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A Statement By Kaye Commission Member Steven Zeidman

The following can be attributed to Steven Zeidman, professor at the City University of New York School of Law and a member of the Kaye Commission:

Approximately 16 months ago, the Commission on the Future of Indigent Defense Services concluded that New York State’s indigent defense “system” was in crisis. That finding came as no surprise to anyone even remotely familiar with the criminal court. Those facing charges in the criminal courts of this state are overwhelmingly and disproportionately people of color, and they are usually represented by lawyers with limited funds and enormous caseloads. Is it any surprise that guilty pleas rule the day? In fact, somewhere in the vicinity of two-thirds of all misdemeanor cases are “disposed of” at the accused’s very first court appearance. In these days of burgeoning collateral consequences, when arrests and pleas can result in deportation, eviction, loss of government benefits, mandatory DNA samples, etc., one would expect to see defense attorneys impelled to aggressively contest the legality of their clients’ arrests and whether the prosecution can prove the charges beyond a reasonable doubt.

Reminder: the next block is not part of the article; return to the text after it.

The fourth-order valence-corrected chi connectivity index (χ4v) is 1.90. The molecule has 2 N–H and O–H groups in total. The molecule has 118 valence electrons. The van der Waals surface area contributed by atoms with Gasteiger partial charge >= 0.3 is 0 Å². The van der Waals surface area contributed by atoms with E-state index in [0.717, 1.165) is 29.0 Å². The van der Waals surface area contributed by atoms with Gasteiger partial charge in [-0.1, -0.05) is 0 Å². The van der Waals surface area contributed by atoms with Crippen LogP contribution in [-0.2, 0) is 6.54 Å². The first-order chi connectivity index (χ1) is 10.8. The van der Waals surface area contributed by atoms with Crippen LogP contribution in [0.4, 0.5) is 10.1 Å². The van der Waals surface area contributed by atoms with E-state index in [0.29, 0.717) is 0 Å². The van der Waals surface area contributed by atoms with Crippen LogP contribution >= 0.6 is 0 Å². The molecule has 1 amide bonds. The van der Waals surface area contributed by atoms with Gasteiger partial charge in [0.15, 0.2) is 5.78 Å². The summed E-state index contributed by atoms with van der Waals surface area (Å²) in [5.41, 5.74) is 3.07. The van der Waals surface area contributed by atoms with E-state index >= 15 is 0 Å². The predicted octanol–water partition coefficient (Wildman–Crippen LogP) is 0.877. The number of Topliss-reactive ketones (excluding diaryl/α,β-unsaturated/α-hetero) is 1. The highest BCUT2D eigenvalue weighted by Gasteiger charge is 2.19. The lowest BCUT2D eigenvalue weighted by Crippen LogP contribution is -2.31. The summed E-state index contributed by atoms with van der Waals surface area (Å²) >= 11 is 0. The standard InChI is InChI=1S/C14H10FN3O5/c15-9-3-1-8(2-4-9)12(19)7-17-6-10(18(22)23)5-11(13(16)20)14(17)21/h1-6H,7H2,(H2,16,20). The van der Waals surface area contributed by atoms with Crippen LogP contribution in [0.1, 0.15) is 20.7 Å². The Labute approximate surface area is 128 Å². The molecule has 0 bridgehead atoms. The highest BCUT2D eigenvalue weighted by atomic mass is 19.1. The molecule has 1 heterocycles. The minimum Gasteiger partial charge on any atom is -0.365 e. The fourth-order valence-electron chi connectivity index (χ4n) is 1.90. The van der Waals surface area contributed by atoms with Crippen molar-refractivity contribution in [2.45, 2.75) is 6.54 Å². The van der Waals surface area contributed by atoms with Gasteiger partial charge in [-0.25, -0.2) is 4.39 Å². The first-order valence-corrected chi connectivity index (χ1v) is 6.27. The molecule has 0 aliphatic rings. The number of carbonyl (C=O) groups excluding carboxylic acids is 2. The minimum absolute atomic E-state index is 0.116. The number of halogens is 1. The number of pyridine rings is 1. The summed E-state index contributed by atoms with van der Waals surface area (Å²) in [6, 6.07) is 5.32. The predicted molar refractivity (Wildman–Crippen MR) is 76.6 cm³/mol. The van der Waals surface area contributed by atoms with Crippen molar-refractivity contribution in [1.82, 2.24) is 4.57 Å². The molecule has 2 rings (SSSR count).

There is a crying need for statewide oversight, a permanent funding stream and the promulgation and enforcement of standards to ensure the effective assistance of counsel mandated by the Constitution. There is indeed a crisis in indigent defense in this state. Crises demand action. In the face of apparent legislative indifference and inaction, the NYCLU lawsuit is necessary, appropriate and laudable.


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